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There have been several instances throughout my career where the essence of this article titled The Product Needs To Be The Story has come to light. The bottom line is whether or not it is a new innovation, or an existing portfolio of solutions, having the right “story” is absolutely essential!

I recall one instance where we had a dozen or so products in our portfolio; some home grown, some acquired; some relatively new, some past their point of usefulness; some were B-B focused, others were B-B-C. And frankly, there was nothing that tied everything together … nothing that helped the sales person (or the market for that matter) make sense out of the options. There certainly was not a solution selling approach, but rather a “let me take this product that I am responsible for and try to find a place for it”. The task I was given was to craft the message in such a way that it made sense to the customer, to the marketplace, to the consumer … and most of all painted the company in the light of being the market leader it had always been.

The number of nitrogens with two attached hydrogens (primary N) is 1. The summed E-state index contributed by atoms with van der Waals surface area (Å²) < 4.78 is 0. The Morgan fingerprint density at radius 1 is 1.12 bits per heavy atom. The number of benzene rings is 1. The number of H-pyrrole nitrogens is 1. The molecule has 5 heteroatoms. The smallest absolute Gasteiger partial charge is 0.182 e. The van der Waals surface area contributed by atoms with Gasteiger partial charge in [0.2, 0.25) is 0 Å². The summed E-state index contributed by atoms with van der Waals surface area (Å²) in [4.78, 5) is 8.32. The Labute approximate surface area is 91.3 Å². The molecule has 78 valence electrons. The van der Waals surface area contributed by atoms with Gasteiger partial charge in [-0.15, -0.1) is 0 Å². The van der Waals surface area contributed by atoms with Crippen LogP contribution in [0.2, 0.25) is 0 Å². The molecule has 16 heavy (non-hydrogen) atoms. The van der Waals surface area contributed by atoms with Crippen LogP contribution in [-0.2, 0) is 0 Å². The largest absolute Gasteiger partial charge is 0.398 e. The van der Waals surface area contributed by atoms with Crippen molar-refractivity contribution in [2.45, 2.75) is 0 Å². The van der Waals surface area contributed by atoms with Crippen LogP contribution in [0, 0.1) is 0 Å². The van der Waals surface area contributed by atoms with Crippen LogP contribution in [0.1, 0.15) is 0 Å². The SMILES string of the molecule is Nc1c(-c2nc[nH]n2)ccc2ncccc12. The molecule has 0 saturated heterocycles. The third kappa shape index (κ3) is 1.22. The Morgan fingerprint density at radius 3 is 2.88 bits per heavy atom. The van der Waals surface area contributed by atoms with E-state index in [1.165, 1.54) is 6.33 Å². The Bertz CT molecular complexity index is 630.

Whether you refer to it as ‘positioning’, or ‘messaging’, or a new ‘category, or ‘market segmentation’, or ‘value proposition’ … in my mind it all comes down to the same thing. As product management leaders, we need to ensure that we become Master Storytellers!

  • What is the setting? What does the world in which the story takes place look like (the vertical, or perhaps the horizontal market)?
  • Who is involved in the story-line (the ecosystem if you will)?
  • Who are the leading characters (customers, prospects, consumer)?
  • Who are the villain(s) (competitors)? The hero(s) (market leaders, us)?
  • What is the plot? What are the influencing factors to the story (Porter’s Five Forces perhaps, or the key market drivers/pain points)?

In the example I outlined above, we eventually landed with what I would classify as a remake of an old story. But the way the story was told became drastically simplified. It was a balanced approach that centered on the two major focal points of our customers/prospects – catering to the needs of the consumer (customer satisfaction), but also focusing on driving revenue and cost reduction (profitability). And rather than concentrating on 12+ products, the story became about the channels where the consumer used the products.

The article asks the question “If not already addressed by the entrepreneur in her pitch, what’s the first question the investors on Shark Tank almost always ask?”  You guess it, what is the story! Make sure you are telling a story that people understand; a story that is easy for sales people to relay; a story that customers/prospects intuitively get; a story that executives, analysts, or investors can get behind.

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